Have you ever wondered, “Why do I sweat so much?” I mean, everybody sweats, right? It is our body’s way of cooling off. So when the weather is hot, when we exert ourselves, and even when we eat spicy food, our body responds by producing sweat.
However, sweating more than usual, especially without provocation, can dramatically affect every aspect of life. In this article, we delve deeper into the reasons why people sweat, what causes excess sweating, and when to talk with your doctor.
You may wonder, “Why do I sweat so easily?” The answer is both simple and complex. Sweating involves a complicated system that includes your metabolism, hormone levels, level of blood flow, temperature regulation, and other factors. Sweating can also be as a result of emotional or medical issues, and lifestyle choices.
Some of the emotional issues that may cause sweating include nervousness, anxiety, depression, embarrassment, anger, fear, and stress. When a person feels any of these emotions, the body tends to go into overdrive and produce extra sweat.
Sometimes sweating results from an underlying medical condition or as a side effect from certain medications.
Spicy foods, foods containing caffeine, highly processed foods, and alcohol can also make you sweat.
So, what does it mean when you sweat a lot? As we mentioned earlier, the causes of excessive sweating are numerous. They may even point to an underlying health condition. Some of the most common causes of excess sweating include:
Many women who are pregnant or going through menopause experience hot flashes and night sweats due to changes in their hormones. Hormonal imbalances can also cause the body to produce more sweat than usual.
Some infections can cause the body to overheat and produce too much sweat. Infections like endocarditis (inflammation of the heart’s inner lining) can cause profuse sweating. Other causes of excess sweating are osteomyelitis and tuberculosis.
Anxiety cannot be overlooked when discussing what causes excessive sweating. This is because the body’s automatic response to panic or anxiety is sweat production. That is why the palms of your hands get sweaty when you are nervous.
Other possible causes of excessive sweating are diabetes, low blood sugar, gout, alcoholism, heart attack, thyroid issues, and hyperhidrosis.
In all honesty, there is no universal quantitative way to determine when a person sweats too much. This is because the amount of sweat produced by the body differs for everyone. So, why do some people sweat more than others?
Our bodies are unique and our daily activities differ. Typically how much you sweat depends on what you do, where you work, what you eat, and your health condition.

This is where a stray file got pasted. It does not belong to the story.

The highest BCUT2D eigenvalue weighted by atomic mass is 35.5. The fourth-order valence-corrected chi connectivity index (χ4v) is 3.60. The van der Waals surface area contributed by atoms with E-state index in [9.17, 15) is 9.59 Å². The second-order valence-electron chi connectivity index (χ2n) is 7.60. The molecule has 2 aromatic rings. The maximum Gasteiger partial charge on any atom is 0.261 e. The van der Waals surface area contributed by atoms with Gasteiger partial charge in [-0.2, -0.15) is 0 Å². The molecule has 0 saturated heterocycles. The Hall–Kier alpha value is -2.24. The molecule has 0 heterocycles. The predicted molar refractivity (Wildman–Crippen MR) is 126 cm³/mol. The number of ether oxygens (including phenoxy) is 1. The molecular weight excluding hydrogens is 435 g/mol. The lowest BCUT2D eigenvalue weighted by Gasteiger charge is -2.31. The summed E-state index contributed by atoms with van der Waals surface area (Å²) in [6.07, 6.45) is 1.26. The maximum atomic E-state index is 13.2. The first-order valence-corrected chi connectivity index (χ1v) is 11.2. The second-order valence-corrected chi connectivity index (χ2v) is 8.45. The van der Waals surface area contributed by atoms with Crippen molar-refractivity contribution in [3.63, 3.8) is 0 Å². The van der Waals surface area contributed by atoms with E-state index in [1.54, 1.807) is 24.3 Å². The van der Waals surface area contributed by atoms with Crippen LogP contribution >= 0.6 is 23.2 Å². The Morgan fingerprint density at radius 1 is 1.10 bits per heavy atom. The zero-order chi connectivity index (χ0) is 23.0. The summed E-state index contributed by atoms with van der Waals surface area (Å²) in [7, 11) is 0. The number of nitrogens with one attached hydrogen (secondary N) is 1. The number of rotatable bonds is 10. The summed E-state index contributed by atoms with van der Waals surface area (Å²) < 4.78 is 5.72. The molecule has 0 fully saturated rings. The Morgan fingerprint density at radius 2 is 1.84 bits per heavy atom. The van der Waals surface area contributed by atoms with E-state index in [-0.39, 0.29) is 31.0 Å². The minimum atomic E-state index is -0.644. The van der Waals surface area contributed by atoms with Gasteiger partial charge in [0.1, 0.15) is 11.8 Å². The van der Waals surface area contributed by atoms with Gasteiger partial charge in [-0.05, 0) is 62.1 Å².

You may wonder, “Why Do I Sweat So Much?” The answer is both simple and complex.
For example, it is normal for a person to sweat a lot while doing manual labor outside on a hot day. On the other hand, it is not expected for someone to sweat profusely while working at a desk in an air-conditioned office.
However, since sweating is a natural phenomenon and is unique to each individual, it is quite easy for a person to know when they are sweating too much. You may want to consider:
Do you have trouble gripping a doorknob because your hands are too wet?
If you answered “yes” to one or more of these questions, you likely produce more sweat than the average person. Luckily there are many home remedies and lifestyle changes that can help reduce and even stop excessive sweating.
If you can manage your excessive sweating through lifestyle changes or home remedies, that’s great!
However, if you are still struggling to manage it, you should talk to your doctor about other treatment options. In addition to the scenarios listed above, there are more serious symptoms that likely require a doctor’s attention, such as:
In the meantime, start paying attention to your sweat patterns. Some people find it useful to keep a journal or log of their symptoms and sweat triggers. A daily account of your sweating can be helpful when discussing your symptoms and/or triggers with your doctor.
There are medical treatments for hyperhidrosis, including prescription antiperspirants and creams, anticholinergic drugs, antidepressants, and Botox injections. More invasive or surgical options include miraDry, sweat gland removal, ETS surgery, and iontophoresis. The course of treatment will likely be determined by your symptoms and the area where the sweating occurs.
Now that you know more about excessive sweating, you can start working to manage your symptoms. In the meantime, protect your clothing from sweat and odor by wearing Ejis sweat proof boxer briefsand undershirts (available from our shop or on Amazon). Our undergarments have an ultra-thin waterproof protective layer and anti-odor technology. Our men's collection also includes Ejis dress socks to combat smelly and/or sweaty feet.
This article is for informational purposes only and is not intended to serve as a substitute for the consultation, diagnosis, and/or medical treatment of a qualified physician or healthcare provider.